Wednesday, 2 September 2009

An Ape Sits At A Keyboard...

...and that mostly hairless bipedal ape that we know and love as Richard Dawkins wrote the Weasel program, and put it in his wonderful book The Blind Watchmaker. It's not a simulation of evolution, rather it's showing how adding selection to random events is the opposite of pure chance. Yet creationists don't seem to get this and focus on it like it's anything more than analogy. I wrote a similar program last year, though I "cheated" by locking individual letters when they hit the right character. In the spirit of Creationists not getting it, I've written it again this time without cheating. [source code here]

I'm really surprised that creationists are calling for the source code, it's a very easy program to write. It took me less than an hour writing it in C++. Without "cheating" by locking characters, I was still able to generate a solution. And just to show it wasn't a fluke, I repeated the process hundreds of times changing the mutation rate and number of children; finding a maximum and minimum and an average.

It amazes me that still there are those who go on about the program. It's easy to write and it evidentially works. Anyone who doesn't think that it can or thinks that my code is somehow cheating is welcome to download it and try it out for themselves. Play around with the variables, I made it all parameterised so it is flexible enough to mess around with. How fast it works doesn't really matter, the important thing to take away from the program is that it does work.

8 comments:

Tidalgrrrl said...

I tried to read through the comments at UD. *headdesk*

It's no use using logic with some of them because they just don't care. They ask a question, it gets answered, then they say, but! What about THIS!? And then they ask the same question again. It made my brain hurt.

Tomato Addict said...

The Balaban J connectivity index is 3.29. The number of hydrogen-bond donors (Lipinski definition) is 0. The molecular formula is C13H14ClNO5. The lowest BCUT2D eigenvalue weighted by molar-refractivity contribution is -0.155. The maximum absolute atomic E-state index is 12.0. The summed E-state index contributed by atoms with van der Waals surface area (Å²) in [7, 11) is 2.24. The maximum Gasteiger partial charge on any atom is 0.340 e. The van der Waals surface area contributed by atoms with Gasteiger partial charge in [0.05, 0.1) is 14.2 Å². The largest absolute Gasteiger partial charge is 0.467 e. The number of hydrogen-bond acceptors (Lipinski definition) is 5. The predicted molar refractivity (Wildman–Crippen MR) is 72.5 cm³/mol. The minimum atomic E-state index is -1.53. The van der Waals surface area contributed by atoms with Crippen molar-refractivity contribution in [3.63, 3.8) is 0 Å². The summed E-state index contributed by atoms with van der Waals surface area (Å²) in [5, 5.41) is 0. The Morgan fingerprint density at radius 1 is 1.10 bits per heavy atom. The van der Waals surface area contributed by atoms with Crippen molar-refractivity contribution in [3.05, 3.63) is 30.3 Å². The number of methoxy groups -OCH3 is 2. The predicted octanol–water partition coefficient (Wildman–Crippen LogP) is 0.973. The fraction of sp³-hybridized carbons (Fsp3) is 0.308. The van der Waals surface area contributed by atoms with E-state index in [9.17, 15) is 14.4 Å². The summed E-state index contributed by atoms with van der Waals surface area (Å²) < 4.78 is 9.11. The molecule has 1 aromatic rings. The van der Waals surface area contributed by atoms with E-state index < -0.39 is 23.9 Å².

AND you like games too, judging by your other blog. Darn you Kel, stop being interesting, because I'm already following too many blogs as it is! ;-)

Intelligent Designer said...

Let's say you fix the mutation rate and the number of children. Then vary the length of the target string. Try target strings with length 100, 200, 300, 400, 500, 600, 700, 800, 900 and 1000.

How does this affect the number of generations required to converge? Is there a length at which you don't get conversion?

Kel said...

Well Randy, you can always tweak the program to find out. This is one reason why I published the source code and parameterised the damn thing - try it out for yourself and see what happens.

Though I'm not exactly sure why it's really relevant that increasing the string size should matter.

Intelligent Designer said...

Hi Kel,I tried the Weasel Program on a string only 80 characters in length. I started the program last night before I went to bed and after more than 15 million generations there is still no convergence. I think that should poke a hole in your faith. Actually I published an Interactive Weasel Program on my blog so that any one else can start the same thought experiment I did in seconds -- just press the Suggested Settings 1 button and then the Evolve String button.

Kel said...

I think that should poke a hole in your faith.
Really now? Just what faith is that and why is it shattered?

Kel said...

Some results for you

string goal = "twentycharactersherefourtycharactersheresixtycharactershere eightycharactershere"

int mutationRate = 1
int numberChildren = 50

At generation 1327: twentycharactersherefourtycharactersheresixtycharactershere eightycharactershere - current distance: 0


numberChildren = 100

At generation 863: twentycharactersherefourtycharactersheresixtycharactershere eightycharactershere - current distance: 0


numberChildren = 25

At generation 2249: twentycharactersherefourtycharactersheresixtycharactershere eightycharactershere - current distance: 0


numberChildren = 10

At generation 6573: twentycharactersherefourtycharactersheresixtycharactershere eightycharactershere - current distance: 0


I don't know what you're smoking, the algorithm works. Not that it proves anything other than the algorithm works...

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